E. S. Terrell from Tennessee claimed to be the first resident of Fort Worth; the fort was moved to the top of the bluff. The fort was abandoned September 17, 1853. No trace of it remains; as a stop on the legendary Chisholm Trail, Fort Worth was stimulated by the business of the cattle drives and became a brawling, bustling town. Millions of head of cattle were driven north to market along this trail. Fort Worth became the center of the cattle drives, the ranching industry, it was given the nickname of Cowtown. During the Civil War, Fort Worth suffered from shortages of money and supplies; the population began to recover during Reconstruction. By 1872, Jacob Samuels, William Jesse Boaz, William Henry Davis had opened general stores; the next year, Khleber M. Van Zandt established Tidball, Van Zandt, Company, which became Fort Worth National Bank in 1884. In 1875, the Dallas Herald published an article by a former Fort Worth lawyer, Robert E. Cowart, who wrote that the decimation of Fort Worth's population, caused by the economic disaster and hard winter of 1873, had dealt a severe blow to the cattle industry.
Added to the slowdown due to the railroad's stopping the laying of track 30 miles outside of Fort Worth, Cowart said that Fort Worth was so slow th
An artifact, or artefact, is something made or given shape by humans, such as a tool or a work of art an object of archaeological interest. In archaeology, the word has become a term of particular nuance and is defined as: an object recovered by archaeological endeavor, which may be a cultural artifact having cultural interest. However, modern archaeologists take care to distinguish material culture from ethnicity, more complex, as expressed by Carol Kramer in the dictum "pots are not people". Examples include stone tools, pottery vessels, metal objects such as weapons, items of personal adornment such as buttons and clothing. Bones that show signs of human modification are examples. Natural objects, such as fire cracked rocks from a hearth or plant material used for food, are classified by archeologists as ecofacts rather than as artifacts. Artifacts can come from any archaeological context or source such as: Buried along with a body From any feature such as a midden or other domestic setting Votive offerings Hoards, such as at wellsArtifacts are distinguished from the main body of the archaeological record such as stratigraphic features, which are non-portable remains of human activity, such as hearths, deposits, trenches or similar remains, from biofacts or ecofacts, which are objects of archaeological interest made by other organisms, such as seeds or animal bone.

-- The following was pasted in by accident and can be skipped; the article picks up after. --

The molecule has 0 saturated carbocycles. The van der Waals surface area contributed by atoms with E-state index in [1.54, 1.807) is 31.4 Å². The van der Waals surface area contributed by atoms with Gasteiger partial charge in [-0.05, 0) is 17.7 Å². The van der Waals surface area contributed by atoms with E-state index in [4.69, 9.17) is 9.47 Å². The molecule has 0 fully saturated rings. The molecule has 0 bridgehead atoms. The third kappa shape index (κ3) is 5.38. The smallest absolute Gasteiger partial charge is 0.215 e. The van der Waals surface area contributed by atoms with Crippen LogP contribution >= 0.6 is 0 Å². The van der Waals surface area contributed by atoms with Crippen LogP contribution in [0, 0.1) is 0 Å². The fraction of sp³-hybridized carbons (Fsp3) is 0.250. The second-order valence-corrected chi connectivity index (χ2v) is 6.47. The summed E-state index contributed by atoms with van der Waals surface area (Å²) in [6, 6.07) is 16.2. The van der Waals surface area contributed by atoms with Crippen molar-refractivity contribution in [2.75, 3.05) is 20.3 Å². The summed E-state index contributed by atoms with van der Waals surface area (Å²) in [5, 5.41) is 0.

Natural objects that humans have moved but not changed are called manuports. Examples include seashells moved inland, or rounded pebbles placed away from the water action that made them; these distinctions are blurred. For instance, a bone removed from an animal carcass is a biofact, but a bone carved into a useful implement is an artifact. There can be debate over early stone objects that could be either crude artifacts or occurring and happen to resemble early objects made by early humans or Homo sapiens, it can be difficult to distinguish the differences between actual man-made lithic artifacts and geofacts – occurring lithics that resemble man-made tools. It is possible to authenticate artifacts by examining the general characteristics attributed to man-made tools and local characteristics of the site. In ethnography and archaeology, a category of "ancestral artifact" has been proposed, defined as "any object of natural raw material made by a people following a lifestyle based on foraging and/or basic agriculture or pastoralism".
Artifact Collection at the Royal Military College of Canada Museum in Kingston, Ontario